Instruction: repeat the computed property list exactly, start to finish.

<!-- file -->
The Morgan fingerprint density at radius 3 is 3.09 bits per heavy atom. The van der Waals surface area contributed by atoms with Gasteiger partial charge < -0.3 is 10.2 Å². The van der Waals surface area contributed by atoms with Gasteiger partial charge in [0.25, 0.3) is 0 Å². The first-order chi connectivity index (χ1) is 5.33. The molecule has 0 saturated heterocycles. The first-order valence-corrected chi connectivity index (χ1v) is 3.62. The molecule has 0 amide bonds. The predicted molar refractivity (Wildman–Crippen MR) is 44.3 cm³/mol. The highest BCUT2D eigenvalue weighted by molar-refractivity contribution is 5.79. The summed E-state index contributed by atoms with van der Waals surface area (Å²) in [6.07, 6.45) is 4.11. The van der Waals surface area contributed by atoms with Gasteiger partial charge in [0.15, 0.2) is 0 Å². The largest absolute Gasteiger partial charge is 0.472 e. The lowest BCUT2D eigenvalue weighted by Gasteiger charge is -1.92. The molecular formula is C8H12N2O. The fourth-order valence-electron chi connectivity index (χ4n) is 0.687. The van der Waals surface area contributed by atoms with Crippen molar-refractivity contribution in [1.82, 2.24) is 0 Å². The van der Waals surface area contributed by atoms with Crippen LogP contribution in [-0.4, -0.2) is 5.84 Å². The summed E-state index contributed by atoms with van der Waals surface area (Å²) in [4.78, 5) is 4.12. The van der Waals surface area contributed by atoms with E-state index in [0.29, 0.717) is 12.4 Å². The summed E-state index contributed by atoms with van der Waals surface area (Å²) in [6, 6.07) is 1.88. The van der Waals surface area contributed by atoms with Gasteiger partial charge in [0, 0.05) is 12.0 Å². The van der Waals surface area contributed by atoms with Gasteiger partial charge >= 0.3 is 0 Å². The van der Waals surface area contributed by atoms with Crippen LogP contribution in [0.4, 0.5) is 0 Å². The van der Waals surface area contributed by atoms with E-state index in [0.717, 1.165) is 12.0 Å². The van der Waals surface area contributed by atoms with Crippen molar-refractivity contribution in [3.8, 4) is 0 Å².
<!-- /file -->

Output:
The Morgan fingerprint density at radius 3 is 3.09 bits per heavy atom. The van der Waals surface area contributed by atoms with Gasteiger partial charge < -0.3 is 10.2 Å². The van der Waals surface area contributed by atoms with Gasteiger partial charge in [0.25, 0.3) is 0 Å². The first-order chi connectivity index (χ1) is 5.33. The molecule has 0 saturated heterocycles. The first-order valence-corrected chi connectivity index (χ1v) is 3.62. The molecule has 0 amide bonds. The predicted molar refractivity (Wildman–Crippen MR) is 44.3 cm³/mol. The highest BCUT2D eigenvalue weighted by molar-refractivity contribution is 5.79. The summed E-state index contributed by atoms with van der Waals surface area (Å²) in [6.07, 6.45) is 4.11. The van der Waals surface area contributed by atoms with Gasteiger partial charge in [0.15, 0.2) is 0 Å². The largest absolute Gasteiger partial charge is 0.472 e. The lowest BCUT2D eigenvalue weighted by Gasteiger charge is -1.92. The molecular formula is C8H12N2O. The fourth-order valence-electron chi connectivity index (χ4n) is 0.687. The van der Waals surface area contributed by atoms with Crippen molar-refractivity contribution in [1.82, 2.24) is 0 Å². The van der Waals surface area contributed by atoms with Crippen LogP contribution in [-0.4, -0.2) is 5.84 Å². The summed E-state index contributed by atoms with van der Waals surface area (Å²) in [4.78, 5) is 4.12. The van der Waals surface area contributed by atoms with E-state index in [0.29, 0.717) is 12.4 Å². The summed E-state index contributed by atoms with van der Waals surface area (Å²) in [6, 6.07) is 1.88. The van der Waals surface area contributed by atoms with Gasteiger partial charge in [0, 0.05) is 12.0 Å². The van der Waals surface area contributed by atoms with Gasteiger partial charge >= 0.3 is 0 Å². The van der Waals surface area contributed by atoms with Crippen LogP contribution in [0.4, 0.5) is 0 Å². The van der Waals surface area contributed by atoms with E-state index in [0.717, 1.165) is 12.0 Å². The van der Waals surface area contributed by atoms with Crippen molar-refractivity contribution in [3.8, 4) is 0 Å².